RETURNING TO CITI FIELD
Savor Superb Sichuan at Spy C in Forest Hills
BY JOE DISTEFANO
As the Culinary King of Queens, I’m so
very fortunate to live in the most diverse
and delicious destination in all of New York
City. Really I’m not royalty though, I’m
an ambassador, and a hungry one at that.
Today, we take a trip to Sichuan, China, via
a most unlikely location, Forest Hills.
Th e leafy streets of Forest Hills are worlds
away from the madding crowd of downtown
Flushing’s Chinatown where more than a half
dozen restaurants traffi c in the fi ery fare of Sichuan.
Nevertheless they’re home to one of the
best Sichuan restaurants in Queens, Spy C.
Before I ate there I was skeptical of Spy C
for two reasons: the name and the location.
“What a goofy name, and how good can a
restaurant in a neighborhood with so few
Chinese people be?” I groused to myself.
Then I tasted the ma po tofu from Chef Zhen
“Tom” Lei. The creamy curds of soybean
bathed in a red chili sauce and shot through
with ground pork sang with ma la, a combination
of chili heat and Sichuan peppercorn
tingle that’s a hallmark of the cuisine. I also
thoroughly enjoyed the fu qi fei pian—listed
on the menu as beef tripe with chili oil—a
cool tangle of tendon, innards, and meat
slicked with chili oil—better known among
Chinese food cognoscenti as husband wife
offal slices. Chef Lei turns that old warhorse
spicy cucumber salad into a thoroughbred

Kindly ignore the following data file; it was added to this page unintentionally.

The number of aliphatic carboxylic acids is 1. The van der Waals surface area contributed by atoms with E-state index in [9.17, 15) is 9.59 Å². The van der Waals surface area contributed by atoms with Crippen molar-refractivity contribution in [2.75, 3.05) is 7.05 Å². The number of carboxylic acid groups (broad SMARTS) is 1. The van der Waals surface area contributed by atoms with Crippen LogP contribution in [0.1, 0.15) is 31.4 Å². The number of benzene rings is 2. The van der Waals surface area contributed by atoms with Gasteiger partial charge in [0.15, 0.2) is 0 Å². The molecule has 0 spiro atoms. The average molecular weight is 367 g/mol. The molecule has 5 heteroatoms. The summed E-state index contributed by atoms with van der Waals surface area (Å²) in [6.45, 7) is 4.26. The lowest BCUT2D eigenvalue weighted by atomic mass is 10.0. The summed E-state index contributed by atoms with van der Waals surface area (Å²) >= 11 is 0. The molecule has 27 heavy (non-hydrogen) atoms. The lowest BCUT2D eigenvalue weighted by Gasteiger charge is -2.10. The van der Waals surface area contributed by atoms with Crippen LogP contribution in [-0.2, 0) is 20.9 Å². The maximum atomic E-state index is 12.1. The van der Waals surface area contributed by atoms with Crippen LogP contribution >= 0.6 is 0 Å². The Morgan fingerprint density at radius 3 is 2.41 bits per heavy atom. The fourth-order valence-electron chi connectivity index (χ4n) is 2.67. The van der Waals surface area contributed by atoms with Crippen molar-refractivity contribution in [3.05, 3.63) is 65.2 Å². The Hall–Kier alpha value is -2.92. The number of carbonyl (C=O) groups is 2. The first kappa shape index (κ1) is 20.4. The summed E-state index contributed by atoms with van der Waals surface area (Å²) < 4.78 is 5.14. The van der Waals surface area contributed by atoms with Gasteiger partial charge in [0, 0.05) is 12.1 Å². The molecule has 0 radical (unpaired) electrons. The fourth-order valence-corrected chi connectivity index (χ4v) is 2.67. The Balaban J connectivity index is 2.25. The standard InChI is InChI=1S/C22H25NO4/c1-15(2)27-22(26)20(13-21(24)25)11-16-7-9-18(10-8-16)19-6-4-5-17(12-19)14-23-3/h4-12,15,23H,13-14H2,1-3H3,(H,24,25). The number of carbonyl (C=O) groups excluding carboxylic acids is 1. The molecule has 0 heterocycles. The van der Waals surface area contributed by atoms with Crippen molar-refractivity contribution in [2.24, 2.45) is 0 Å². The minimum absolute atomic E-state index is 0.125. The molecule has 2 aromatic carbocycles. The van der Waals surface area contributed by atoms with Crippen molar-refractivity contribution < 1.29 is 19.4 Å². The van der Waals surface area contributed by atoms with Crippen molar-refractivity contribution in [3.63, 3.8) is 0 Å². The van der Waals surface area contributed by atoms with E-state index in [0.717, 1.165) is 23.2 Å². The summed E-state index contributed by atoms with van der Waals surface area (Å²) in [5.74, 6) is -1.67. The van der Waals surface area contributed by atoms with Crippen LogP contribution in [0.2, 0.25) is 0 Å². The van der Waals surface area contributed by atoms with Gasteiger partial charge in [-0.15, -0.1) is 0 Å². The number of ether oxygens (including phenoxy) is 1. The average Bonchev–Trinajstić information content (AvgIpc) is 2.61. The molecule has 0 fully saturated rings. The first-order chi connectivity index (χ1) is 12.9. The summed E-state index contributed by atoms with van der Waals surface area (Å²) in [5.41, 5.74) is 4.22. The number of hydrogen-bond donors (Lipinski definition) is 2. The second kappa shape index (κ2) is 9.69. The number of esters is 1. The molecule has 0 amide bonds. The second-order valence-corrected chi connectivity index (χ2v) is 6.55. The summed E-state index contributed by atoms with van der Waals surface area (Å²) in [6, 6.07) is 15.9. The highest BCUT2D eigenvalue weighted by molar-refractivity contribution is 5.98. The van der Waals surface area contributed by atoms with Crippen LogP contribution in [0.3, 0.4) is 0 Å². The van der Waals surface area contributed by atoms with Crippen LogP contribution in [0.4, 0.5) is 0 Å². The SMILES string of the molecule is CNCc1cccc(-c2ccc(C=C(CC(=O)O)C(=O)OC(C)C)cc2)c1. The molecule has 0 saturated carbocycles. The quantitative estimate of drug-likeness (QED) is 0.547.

thanks to homemade chili oil and a perfect
balance of sour, sweet, and spicy flavors.
Th e cool sweet and spicy cucumbers are a great
counterpoint to some of the more incendiary fare
like dry pepper chicken, golden brown chunks of
fried chicken riddled with dried red peppers and
fl avored with Sichuan peppercorn oil. A chicken
wing version of the dish is even better.
Other standouts include Hunan style
braised fish with pickled mustard greens—a
study in sour and spice flavored with pink
peppercorns and of all things sliced lime—
and crispy shredded beef. The latter, crunchy
tendrils of fried beef, is great with beer.
While the focus is squarely on the fiery
bold flavors of Sichuan, not every dish relies
on chili heat. One of the best things is the
house special braised pork belly, wobbly mahogany
colored chunks of meat resounding
the flavor of five spice and soy. The deeply
comforting dish, which Chef Lei says draws
on the flavors of Shanghai, is one I will return
to again and again this winter. The same goes
for the deceptively simple sounding braised
beef with tomato noodle soup.
All of the dishes at Spy C are remarkably
balanced and often as as good or even better
than their Flushing counterparts. That’s because
the 34-year-old Chef Lei, who learned
to cook at a top culinary school in Beijing,
developed the menu for several of that neighborhood’s
restaurants, including Szechuan
Even though we do not speak the same language
I’ve gotten to know Chef Lei over the
course of several visits. We share a more important
common language, a passion for Chinese
cuisine. When a mutual friend told me
Chef Lei was pretty critical of most restaurants
in Flushing, I struggled with whether
to tell him about my favorite Sichuan spot
Chengdu Tian Fu, which closed over the summer.
Like a nervous schoolgirl I showed him
a photo of their infamous cold noodles on my
cellphone. “Oh, yeah that place was great,” he
said through a translator. Even though I still
really miss my favorite Flushing haunt, I’m
glad to have a new favorite Sichuan spot in
Address: 72-06 Austin St., Forest Hills
TIMESLEDGER,QNS.COM NOV. 15-21, 2019 51